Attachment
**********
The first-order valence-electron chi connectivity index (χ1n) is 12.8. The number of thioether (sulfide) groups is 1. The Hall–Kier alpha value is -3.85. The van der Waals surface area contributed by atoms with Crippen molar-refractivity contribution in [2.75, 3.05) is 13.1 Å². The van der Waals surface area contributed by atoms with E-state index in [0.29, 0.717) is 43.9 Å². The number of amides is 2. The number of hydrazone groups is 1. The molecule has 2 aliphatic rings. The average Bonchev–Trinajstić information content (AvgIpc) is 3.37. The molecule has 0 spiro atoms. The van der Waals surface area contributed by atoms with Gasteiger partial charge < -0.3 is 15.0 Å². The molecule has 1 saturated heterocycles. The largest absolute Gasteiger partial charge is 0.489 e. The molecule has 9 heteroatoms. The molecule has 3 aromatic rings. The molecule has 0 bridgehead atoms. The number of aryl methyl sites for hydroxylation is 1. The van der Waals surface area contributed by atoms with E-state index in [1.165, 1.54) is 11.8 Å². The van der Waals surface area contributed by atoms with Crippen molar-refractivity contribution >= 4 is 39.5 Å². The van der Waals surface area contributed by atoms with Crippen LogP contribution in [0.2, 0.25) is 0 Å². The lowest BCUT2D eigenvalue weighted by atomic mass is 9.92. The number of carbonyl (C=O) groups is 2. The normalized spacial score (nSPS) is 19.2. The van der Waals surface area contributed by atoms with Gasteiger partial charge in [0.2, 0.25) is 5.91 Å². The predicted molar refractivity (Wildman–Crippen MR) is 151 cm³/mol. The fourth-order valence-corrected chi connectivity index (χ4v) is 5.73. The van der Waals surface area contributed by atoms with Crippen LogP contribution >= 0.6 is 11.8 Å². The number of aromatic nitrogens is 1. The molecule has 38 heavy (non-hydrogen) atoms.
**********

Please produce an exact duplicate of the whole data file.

The first-order valence-electron chi connectivity index (χ1n) is 12.8. The number of thioether (sulfide) groups is 1. The Hall–Kier alpha value is -3.85. The van der Waals surface area contributed by atoms with Crippen molar-refractivity contribution in [2.75, 3.05) is 13.1 Å². The van der Waals surface area contributed by atoms with E-state index in [0.29, 0.717) is 43.9 Å². The number of amides is 2. The number of hydrazone groups is 1. The molecule has 2 aliphatic rings. The average Bonchev–Trinajstić information content (AvgIpc) is 3.37. The molecule has 0 spiro atoms. The van der Waals surface area contributed by atoms with Gasteiger partial charge < -0.3 is 15.0 Å². The molecule has 1 saturated heterocycles. The largest absolute Gasteiger partial charge is 0.489 e. The molecule has 9 heteroatoms. The molecule has 3 aromatic rings. The molecule has 0 bridgehead atoms. The number of aryl methyl sites for hydroxylation is 1. The van der Waals surface area contributed by atoms with E-state index in [1.165, 1.54) is 11.8 Å². The van der Waals surface area contributed by atoms with Crippen molar-refractivity contribution >= 4 is 39.5 Å². The van der Waals surface area contributed by atoms with Crippen LogP contribution in [0.2, 0.25) is 0 Å². The lowest BCUT2D eigenvalue weighted by atomic mass is 9.92. The number of carbonyl (C=O) groups is 2. The normalized spacial score (nSPS) is 19.2. The van der Waals surface area contributed by atoms with Gasteiger partial charge in [0.2, 0.25) is 5.91 Å². The predicted molar refractivity (Wildman–Crippen MR) is 151 cm³/mol. The fourth-order valence-corrected chi connectivity index (χ4v) is 5.73. The van der Waals surface area contributed by atoms with Crippen LogP contribution >= 0.6 is 11.8 Å². The number of aromatic nitrogens is 1. The molecule has 38 heavy (non-hydrogen) atoms.